We interrupt your Braylon Edwards coverage to bring you an actual football game. And it's a pretty big one.
The Dolphins had as much to do with the Jets's need to slip into the playoffs through the back door as any team in 2009. They beat the Jets twice and each time the loss came in embarrassing fashion. The first loss was a result of the Jets' inability to stop the run, especially when the Dolphins ran out of the Wildcat formation, or the pass. They wound up giving up more yards than in any other game in the regular season.
The second matchup went the opposite way. The Jets defense turned in a more typical performance and allowed only 104 yards. The special teams took the night off, however, and allowed a pair of kickoff returns for touchdowns by the now-departed Ted Ginn in a 30-25 loss.
Those losses were painful for all the reasons stated above, but they stung even worse because the Dolphins are a team that, on paper, looks like an easy mark for the Jets. They were weak against the run, Chad Henne wasn't capable of picking apart any other defense and their secondary was awfully susceptible to play action passing. All things that were right in the wheelhouse of the 2009 Jets and all things that remain true as the teams prepare to meet for the first time in 2010.
That means the big question is, how can the Jets expect a different result this time around? Not only have the Dolphins been following the same blueprint to two wins to open the season, they've added a dangerous receiver in Brandon Marshall to give Henne a fighting chance against NFL defenses. The Jets won't have Darrelle Revis to match up against Marshall, which means Antonio Cromartie will have to step up against a player who caused him all kinds of problems when both men played in the AFC West. Cromartie's work against Randy Moss last Sunday gives hope that all will work out well for the Jets, but the Dolphins figure to attack him early and often in order to both induce penalties and set up the running game.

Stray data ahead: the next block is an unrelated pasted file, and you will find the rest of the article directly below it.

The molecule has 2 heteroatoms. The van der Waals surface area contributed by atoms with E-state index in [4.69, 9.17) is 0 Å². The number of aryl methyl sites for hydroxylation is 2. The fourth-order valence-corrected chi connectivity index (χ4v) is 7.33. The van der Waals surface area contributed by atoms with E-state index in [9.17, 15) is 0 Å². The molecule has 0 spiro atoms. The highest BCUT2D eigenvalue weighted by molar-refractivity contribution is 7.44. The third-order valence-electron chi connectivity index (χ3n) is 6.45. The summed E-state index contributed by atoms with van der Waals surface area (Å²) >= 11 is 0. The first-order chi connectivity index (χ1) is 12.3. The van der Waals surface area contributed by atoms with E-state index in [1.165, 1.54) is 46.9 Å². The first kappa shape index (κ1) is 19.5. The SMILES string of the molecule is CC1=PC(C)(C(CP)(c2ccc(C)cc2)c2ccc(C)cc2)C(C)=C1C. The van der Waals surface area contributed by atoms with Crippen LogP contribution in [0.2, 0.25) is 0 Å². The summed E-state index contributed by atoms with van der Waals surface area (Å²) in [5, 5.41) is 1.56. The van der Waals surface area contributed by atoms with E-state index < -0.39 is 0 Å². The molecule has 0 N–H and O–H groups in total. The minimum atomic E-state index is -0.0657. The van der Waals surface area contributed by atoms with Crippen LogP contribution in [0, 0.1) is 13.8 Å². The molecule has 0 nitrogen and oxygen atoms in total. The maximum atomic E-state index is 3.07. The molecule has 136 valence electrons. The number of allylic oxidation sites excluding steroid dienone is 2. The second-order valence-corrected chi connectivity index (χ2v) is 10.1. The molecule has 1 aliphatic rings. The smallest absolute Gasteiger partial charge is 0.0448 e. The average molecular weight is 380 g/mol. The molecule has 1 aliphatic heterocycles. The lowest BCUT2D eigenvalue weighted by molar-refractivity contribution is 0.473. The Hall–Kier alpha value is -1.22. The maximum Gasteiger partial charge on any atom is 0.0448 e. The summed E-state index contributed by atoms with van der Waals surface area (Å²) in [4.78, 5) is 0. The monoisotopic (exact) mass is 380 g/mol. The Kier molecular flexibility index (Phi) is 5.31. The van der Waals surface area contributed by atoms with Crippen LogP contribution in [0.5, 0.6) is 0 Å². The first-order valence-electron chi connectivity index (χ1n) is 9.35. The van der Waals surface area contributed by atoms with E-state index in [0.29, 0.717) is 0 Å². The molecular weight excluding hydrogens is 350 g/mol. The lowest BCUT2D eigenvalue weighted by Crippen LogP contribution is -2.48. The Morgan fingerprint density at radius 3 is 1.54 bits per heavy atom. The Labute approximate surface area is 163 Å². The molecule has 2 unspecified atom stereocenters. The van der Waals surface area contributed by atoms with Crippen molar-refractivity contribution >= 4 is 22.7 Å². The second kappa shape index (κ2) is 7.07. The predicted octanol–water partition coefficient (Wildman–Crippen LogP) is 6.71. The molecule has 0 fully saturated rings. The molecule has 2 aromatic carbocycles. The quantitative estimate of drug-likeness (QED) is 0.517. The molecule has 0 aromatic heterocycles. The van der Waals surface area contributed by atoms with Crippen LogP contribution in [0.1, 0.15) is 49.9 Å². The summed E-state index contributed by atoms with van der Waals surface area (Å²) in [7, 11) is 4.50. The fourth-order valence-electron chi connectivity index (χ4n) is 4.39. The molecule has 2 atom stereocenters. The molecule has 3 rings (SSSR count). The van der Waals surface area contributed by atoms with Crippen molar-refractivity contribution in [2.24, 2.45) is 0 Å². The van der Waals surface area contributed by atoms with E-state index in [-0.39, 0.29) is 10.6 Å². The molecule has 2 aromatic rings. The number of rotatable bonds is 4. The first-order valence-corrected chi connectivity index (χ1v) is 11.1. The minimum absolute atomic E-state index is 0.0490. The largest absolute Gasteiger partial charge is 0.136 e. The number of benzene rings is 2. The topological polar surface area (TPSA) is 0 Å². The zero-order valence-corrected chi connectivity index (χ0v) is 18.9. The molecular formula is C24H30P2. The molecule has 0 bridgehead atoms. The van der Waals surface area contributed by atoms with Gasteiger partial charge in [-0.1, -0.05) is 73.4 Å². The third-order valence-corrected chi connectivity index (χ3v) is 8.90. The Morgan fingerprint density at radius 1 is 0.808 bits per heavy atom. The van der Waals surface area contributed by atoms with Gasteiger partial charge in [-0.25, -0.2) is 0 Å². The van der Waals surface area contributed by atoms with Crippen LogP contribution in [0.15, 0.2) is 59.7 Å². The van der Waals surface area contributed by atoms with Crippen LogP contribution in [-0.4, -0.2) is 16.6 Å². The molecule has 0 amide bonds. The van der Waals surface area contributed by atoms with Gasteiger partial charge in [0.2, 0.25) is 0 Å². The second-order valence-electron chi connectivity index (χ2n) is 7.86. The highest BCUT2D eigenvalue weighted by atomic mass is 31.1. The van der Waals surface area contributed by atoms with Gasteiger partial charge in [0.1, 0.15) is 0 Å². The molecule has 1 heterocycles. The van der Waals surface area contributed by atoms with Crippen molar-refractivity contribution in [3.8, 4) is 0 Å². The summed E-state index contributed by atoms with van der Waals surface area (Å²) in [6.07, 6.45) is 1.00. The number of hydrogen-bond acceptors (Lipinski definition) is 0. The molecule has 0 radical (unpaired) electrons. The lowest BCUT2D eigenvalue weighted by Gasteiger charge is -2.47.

Of course, the Jets might be without an offensive starter as well. We have no idea how much Edwards will play and he picked a pretty bad week to act like an idiot. Edwards was a force in both Miami games last season and played very well against the Patriots last weekend as the Jets opened up the offense and let Mark Sanchez throw the ball down the field. He'll have less success doing that this weekend if Edwards isn't using his size to create mismatches in the secondary, but the play action should still be there if the Jets can attack the weak underbelly of the Dolphins defense on the ground.
Based on what we've seen thus far, the Jets should be able to do just that. And, based on what we've seen thus far, they should be able to easily handle the Dolphins defensively. That makes the prediction as easy to make as it was before the two games last season.
We know how those turned out, however, and that's why we'll stay well clear of making any bold pronouncements about what will happen on Sunday night.